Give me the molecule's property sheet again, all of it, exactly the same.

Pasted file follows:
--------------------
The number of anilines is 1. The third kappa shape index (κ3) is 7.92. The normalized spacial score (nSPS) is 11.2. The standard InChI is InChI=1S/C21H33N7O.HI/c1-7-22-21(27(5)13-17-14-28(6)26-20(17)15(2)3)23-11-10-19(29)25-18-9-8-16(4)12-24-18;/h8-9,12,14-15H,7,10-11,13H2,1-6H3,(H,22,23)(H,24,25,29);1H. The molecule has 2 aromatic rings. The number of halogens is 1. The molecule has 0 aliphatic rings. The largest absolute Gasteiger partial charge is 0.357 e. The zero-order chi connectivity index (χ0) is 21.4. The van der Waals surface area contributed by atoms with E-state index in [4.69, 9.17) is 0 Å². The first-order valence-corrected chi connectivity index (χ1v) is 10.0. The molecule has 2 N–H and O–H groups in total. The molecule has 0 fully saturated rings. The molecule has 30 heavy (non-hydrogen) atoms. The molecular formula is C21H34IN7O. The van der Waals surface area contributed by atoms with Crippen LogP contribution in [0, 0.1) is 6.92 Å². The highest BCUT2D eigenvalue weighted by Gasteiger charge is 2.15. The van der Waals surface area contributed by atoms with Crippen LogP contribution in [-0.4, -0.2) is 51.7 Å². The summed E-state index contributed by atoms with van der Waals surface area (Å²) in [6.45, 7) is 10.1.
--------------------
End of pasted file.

The number of anilines is 1. The third kappa shape index (κ3) is 7.92. The normalized spacial score (nSPS) is 11.2. The standard InChI is InChI=1S/C21H33N7O.HI/c1-7-22-21(27(5)13-17-14-28(6)26-20(17)15(2)3)23-11-10-19(29)25-18-9-8-16(4)12-24-18;/h8-9,12,14-15H,7,10-11,13H2,1-6H3,(H,22,23)(H,24,25,29);1H. The molecule has 2 aromatic rings. The number of halogens is 1. The molecule has 0 aliphatic rings. The largest absolute Gasteiger partial charge is 0.357 e. The zero-order chi connectivity index (χ0) is 21.4. The van der Waals surface area contributed by atoms with E-state index in [4.69, 9.17) is 0 Å². The first-order valence-corrected chi connectivity index (χ1v) is 10.0. The molecule has 2 N–H and O–H groups in total. The molecule has 0 fully saturated rings. The molecule has 30 heavy (non-hydrogen) atoms. The molecular formula is C21H34IN7O. The van der Waals surface area contributed by atoms with Crippen LogP contribution in [0, 0.1) is 6.92 Å². The highest BCUT2D eigenvalue weighted by Gasteiger charge is 2.15. The van der Waals surface area contributed by atoms with Crippen LogP contribution in [-0.4, -0.2) is 51.7 Å². The summed E-state index contributed by atoms with van der Waals surface area (Å²) in [6.45, 7) is 10.1.